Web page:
Original Title: Tannenberg. Historical war drama 1932; 106 min.; Director: Heinz Paul; Cast: Hans Stüwe, Käthe Haack, Jutta Sauer, Hertha von Walther, Erika Dannhoff, Hannelore Benzinger, Karl Klöckner, Franziska Kinz, Rudolf Klicks, Alfred Döderlein; H.P.-Präsens-Tobis-Klangfilm.
East Prussia in the hands of the Russians, Hindenburg’s recall, the Battle of Tannenberg, the annihilation of the Samsonov Army. As a specific scene, an estate on the border, whose landowner tends to Germans and Russians while her husband goes to the front and falls in combat.
August 1914. Massive Russian troops, commanded by General Rennenkampf, have gathered, ready to pour into East Prussia after completing their deployment. Feeble forces in this region face only Count Waldersee’s Russian steamroller, with scarce reserves scattered along the border.
Coincidentally, Prussian Captain Arndt’s battery is located on his own estate. Here, he receives orders to relocate the battery westward to a specific defensive position. His wife, Grete, hopeful for a future German victory, refuses to leave the estate. Similarly, the wife of steward Puchheiten, who serves in her husband’s unit, also stays behind. After bidding a heartfelt farewell to his wife and child, Arndt commands the departure.
Scarcely have the fleeing masses vanished from sight when the first Russian cavalrymen charge onto the estate. They are the vanguard of the Mingin Division, whose commander takes up quarters there.
Hindenburg’s attack commences. The Germans valiantly repel the overwhelmingly superior enemy, gradually forcing them back, step by step, from the occupied homeland. The Arndt battery, accompanied by young Fritz Puchheiten, receives the command to shell their commander’s estate the following morning. This order fills Arndt and Puchheiten with terror, as they are not only expected to destroy their own homes but also to kill their own families in the process. Nevertheless, their loved ones manage to survive, hidden in the cellar, enduring the battle that leads to the decisive defeat of the Russians.
-g.’s review in Film Kurier No. 229 (September 28, 1932)
This film, which has already been released in the Reich, has now premiered in Berlin, leaving a strong impression similar to its previous screenings.
The events are still fresh in our memories: In the early days of August, massive Russian troops flooded the thinly protected border, and the German forces yielded to the pressure. Then, command was given to Hindenburg, who, along with his officers, achieved a strategic masterpiece in the Battle of Tannenberg. They decisively defeated the Russian Narew Army under Samsonov, despite the looming threat of the Neman Army under Rennenkampf just a few hundred kilometers away. The victory at Tannenberg liberated East Prussia and the entire German East from the terrible fate of being a constant war zone throughout the World War. The stakes were high at Tannenberg, and a failure of the audacious plan would have had unimaginable consequences.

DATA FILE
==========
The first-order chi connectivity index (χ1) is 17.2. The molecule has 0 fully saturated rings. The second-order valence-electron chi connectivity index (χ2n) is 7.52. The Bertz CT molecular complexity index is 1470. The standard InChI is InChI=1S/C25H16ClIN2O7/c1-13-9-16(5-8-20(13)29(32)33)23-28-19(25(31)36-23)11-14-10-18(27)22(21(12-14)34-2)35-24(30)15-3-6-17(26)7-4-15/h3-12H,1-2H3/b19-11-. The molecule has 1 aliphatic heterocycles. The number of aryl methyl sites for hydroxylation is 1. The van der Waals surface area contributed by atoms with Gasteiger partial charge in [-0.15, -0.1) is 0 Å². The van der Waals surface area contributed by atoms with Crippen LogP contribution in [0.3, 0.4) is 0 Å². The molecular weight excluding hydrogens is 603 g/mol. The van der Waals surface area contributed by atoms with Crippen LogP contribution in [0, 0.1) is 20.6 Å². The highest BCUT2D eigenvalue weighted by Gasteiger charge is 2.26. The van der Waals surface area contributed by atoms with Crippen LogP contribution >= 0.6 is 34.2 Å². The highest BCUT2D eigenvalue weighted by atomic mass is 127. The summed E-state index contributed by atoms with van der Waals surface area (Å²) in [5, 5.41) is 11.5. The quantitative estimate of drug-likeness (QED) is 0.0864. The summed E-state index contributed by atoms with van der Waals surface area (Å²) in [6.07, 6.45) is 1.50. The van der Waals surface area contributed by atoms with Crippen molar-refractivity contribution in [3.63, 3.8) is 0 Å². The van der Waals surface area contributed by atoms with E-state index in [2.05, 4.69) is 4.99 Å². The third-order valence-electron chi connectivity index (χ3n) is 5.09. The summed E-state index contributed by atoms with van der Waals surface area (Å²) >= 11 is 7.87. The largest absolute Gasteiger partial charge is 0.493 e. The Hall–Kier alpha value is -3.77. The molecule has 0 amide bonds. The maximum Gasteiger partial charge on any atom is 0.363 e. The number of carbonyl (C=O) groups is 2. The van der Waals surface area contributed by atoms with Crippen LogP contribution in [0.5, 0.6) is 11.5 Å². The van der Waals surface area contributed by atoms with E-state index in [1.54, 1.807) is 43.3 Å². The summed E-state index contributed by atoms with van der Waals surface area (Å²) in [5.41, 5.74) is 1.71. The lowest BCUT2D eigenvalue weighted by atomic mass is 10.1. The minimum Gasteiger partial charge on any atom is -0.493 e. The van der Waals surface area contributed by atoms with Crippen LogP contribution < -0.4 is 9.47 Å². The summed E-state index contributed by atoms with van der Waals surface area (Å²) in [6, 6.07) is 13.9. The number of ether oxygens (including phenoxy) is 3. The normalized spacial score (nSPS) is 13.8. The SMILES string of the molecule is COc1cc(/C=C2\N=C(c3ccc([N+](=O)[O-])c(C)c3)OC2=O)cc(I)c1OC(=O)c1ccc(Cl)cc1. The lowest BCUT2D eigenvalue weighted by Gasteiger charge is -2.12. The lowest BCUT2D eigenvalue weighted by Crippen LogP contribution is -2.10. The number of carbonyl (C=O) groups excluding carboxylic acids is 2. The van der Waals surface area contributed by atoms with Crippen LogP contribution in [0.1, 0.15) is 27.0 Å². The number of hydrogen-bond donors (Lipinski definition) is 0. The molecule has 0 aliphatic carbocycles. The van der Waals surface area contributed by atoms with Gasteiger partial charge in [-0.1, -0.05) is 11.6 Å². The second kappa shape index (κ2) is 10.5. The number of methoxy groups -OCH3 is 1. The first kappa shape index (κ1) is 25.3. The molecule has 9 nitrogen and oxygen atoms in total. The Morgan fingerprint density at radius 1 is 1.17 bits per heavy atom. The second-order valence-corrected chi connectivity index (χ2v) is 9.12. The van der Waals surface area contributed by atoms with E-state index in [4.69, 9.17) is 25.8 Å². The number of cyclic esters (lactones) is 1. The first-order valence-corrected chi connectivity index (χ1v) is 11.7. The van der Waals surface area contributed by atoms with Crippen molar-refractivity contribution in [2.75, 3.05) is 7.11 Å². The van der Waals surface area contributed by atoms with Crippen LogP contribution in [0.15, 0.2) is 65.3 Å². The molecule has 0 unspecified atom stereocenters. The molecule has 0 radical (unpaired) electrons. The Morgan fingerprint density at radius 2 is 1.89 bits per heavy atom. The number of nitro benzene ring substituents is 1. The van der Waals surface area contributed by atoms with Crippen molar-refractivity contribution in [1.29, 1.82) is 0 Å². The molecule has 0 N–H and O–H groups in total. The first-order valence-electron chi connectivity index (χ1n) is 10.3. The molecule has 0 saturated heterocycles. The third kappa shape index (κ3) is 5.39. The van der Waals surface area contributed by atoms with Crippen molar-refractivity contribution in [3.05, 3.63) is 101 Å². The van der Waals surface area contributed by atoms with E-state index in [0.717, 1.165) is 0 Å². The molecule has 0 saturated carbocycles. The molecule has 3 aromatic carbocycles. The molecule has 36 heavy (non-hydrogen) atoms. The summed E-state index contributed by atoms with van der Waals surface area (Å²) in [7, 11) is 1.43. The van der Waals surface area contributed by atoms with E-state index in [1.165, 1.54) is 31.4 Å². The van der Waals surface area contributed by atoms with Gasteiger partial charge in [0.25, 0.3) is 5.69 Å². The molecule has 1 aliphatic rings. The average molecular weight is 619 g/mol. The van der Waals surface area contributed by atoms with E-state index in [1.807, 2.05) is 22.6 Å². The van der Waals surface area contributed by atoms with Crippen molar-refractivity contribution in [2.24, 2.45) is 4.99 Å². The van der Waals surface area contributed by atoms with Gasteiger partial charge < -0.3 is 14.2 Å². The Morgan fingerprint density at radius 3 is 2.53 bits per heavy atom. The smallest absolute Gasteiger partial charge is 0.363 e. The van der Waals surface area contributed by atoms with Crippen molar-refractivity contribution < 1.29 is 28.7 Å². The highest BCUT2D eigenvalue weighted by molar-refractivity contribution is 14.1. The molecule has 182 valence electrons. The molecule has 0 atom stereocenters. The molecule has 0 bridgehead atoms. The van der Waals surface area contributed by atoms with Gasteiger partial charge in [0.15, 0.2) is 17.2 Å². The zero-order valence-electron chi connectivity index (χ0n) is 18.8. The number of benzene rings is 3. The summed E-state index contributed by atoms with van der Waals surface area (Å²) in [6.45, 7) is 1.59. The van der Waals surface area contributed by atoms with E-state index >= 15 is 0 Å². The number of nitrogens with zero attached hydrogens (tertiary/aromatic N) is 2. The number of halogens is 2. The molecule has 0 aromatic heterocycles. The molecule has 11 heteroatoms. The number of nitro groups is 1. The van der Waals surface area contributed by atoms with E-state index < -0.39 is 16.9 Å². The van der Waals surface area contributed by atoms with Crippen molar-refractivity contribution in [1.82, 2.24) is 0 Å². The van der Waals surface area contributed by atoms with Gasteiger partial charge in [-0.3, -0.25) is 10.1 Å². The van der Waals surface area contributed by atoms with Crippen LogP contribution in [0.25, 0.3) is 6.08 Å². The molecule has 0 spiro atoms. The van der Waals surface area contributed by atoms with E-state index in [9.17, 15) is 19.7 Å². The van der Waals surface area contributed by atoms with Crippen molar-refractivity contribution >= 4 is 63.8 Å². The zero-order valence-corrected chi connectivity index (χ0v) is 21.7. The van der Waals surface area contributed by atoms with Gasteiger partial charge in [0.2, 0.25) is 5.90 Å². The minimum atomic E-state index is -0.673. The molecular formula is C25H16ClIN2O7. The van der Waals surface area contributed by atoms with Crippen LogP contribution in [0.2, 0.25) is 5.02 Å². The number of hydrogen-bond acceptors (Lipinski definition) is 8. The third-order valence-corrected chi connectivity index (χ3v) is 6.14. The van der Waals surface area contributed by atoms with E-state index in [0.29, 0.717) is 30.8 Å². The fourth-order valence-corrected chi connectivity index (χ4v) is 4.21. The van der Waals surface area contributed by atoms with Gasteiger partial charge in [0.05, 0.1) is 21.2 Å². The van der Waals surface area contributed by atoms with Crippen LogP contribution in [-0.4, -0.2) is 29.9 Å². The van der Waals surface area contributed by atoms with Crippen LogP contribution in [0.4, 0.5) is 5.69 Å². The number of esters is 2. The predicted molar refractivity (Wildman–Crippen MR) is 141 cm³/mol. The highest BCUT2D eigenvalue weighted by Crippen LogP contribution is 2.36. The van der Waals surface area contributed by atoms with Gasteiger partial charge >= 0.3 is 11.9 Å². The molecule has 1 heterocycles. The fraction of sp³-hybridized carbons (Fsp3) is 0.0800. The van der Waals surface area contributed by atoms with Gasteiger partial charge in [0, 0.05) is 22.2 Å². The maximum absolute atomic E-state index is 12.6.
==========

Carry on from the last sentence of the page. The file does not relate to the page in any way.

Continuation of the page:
The authors Paul Oskar Höcker and Georg von Viebahn, along with director Heinz Paul, successfully portrayed the significance of the Tannenberg days to the film’s audience.
The horrors of the enemy’s invasion are vividly depicted through the endless streams of refugees, with wagons filled with the meager belongings of the peasants congesting all the inland roads. The handover of command to Hindenburg and the initiation of the Tannenberg offensive are shown. The opposing side is also portrayed, revealing their misjudgment of the situation and their conflicts with the war strategy that forcefully pushes the weary and poorly equipped troops forward, disregarding the warnings from frontline leaders.
The days of battle arrive, with poignant moments when German soldiers must witness their own property being targeted by German artillery fire for strategic reasons.
The German plan succeeds, and the defeated Russian general reaches for his revolver.
Heinz Paul portrays the events with clarity, devoid of excessive sentimentality. The narrative serves to characterize the situation and highlight the psychological aspects.
The character of Hindenburg is briefly visible, in compliance with censorship restrictions. The other officers are portrayed in detail, such as Hoffmann, played by the late Hans Mühlhofer, and Ludendorff, portrayed by Henri Pleß.
Sigurd Lohde shines in the role of Samsonov, and Fritz Alberti as Mingin.
Hans Stüwe delivers a commendable performance as a young landowner. Käthe Haack plays a modest and sympathetic German woman and mother, while Hertha von Walther and young Rudolf Klicks also deserve mention.
Viktor Gluck and Georg Bruckbauer handled the cinematography. Robert Dietrich managed the set design, and Ernst Etich Buder composed the music. Sound design was done by Adolf Jansen.
The film was received with great enthusiasm in both theaters and stands as a worthy document of these significant events.